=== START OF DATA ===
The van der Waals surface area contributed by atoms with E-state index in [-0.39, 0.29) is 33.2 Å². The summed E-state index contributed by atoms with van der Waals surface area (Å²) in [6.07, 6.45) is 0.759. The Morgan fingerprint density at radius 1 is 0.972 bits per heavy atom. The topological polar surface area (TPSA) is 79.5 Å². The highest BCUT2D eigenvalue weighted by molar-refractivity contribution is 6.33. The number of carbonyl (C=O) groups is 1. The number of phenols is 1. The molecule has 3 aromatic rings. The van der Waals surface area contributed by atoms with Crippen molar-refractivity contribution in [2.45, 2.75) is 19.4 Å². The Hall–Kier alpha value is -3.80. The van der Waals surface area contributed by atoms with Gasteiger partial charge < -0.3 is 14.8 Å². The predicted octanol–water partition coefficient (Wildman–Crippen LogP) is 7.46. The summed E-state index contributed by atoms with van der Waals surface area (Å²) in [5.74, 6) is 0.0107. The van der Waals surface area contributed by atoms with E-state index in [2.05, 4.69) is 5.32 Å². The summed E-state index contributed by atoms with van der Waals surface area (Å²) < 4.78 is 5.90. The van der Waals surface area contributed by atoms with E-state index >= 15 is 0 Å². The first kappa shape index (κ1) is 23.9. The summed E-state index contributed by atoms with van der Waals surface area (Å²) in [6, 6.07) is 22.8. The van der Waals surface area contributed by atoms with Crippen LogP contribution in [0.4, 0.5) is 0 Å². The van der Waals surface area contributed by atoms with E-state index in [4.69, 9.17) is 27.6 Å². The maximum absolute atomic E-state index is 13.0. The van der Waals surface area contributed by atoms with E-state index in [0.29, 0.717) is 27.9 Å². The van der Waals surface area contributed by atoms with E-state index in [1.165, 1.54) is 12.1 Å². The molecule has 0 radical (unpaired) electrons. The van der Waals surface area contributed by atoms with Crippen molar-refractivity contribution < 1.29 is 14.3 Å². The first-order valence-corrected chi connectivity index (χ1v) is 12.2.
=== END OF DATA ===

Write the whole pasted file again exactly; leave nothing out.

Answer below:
The van der Waals surface area contributed by atoms with E-state index in [-0.39, 0.29) is 33.2 Å². The summed E-state index contributed by atoms with van der Waals surface area (Å²) in [6.07, 6.45) is 0.759. The Morgan fingerprint density at radius 1 is 0.972 bits per heavy atom. The topological polar surface area (TPSA) is 79.5 Å². The highest BCUT2D eigenvalue weighted by molar-refractivity contribution is 6.33. The number of carbonyl (C=O) groups is 1. The number of phenols is 1. The molecule has 3 aromatic rings. The van der Waals surface area contributed by atoms with Crippen molar-refractivity contribution in [2.45, 2.75) is 19.4 Å². The Hall–Kier alpha value is -3.80. The van der Waals surface area contributed by atoms with Gasteiger partial charge < -0.3 is 14.8 Å². The predicted octanol–water partition coefficient (Wildman–Crippen LogP) is 7.46. The summed E-state index contributed by atoms with van der Waals surface area (Å²) in [5.74, 6) is 0.0107. The van der Waals surface area contributed by atoms with E-state index in [2.05, 4.69) is 5.32 Å². The summed E-state index contributed by atoms with van der Waals surface area (Å²) < 4.78 is 5.90. The van der Waals surface area contributed by atoms with E-state index >= 15 is 0 Å². The first kappa shape index (κ1) is 23.9. The summed E-state index contributed by atoms with van der Waals surface area (Å²) in [6, 6.07) is 22.8. The van der Waals surface area contributed by atoms with Crippen LogP contribution in [0.4, 0.5) is 0 Å². The van der Waals surface area contributed by atoms with E-state index in [4.69, 9.17) is 27.6 Å². The maximum absolute atomic E-state index is 13.0. The van der Waals surface area contributed by atoms with E-state index in [0.29, 0.717) is 27.9 Å². The van der Waals surface area contributed by atoms with E-state index in [1.165, 1.54) is 12.1 Å². The molecule has 0 radical (unpaired) electrons. The van der Waals surface area contributed by atoms with Crippen molar-refractivity contribution < 1.29 is 14.3 Å². The first-order valence-corrected chi connectivity index (χ1v) is 12.2.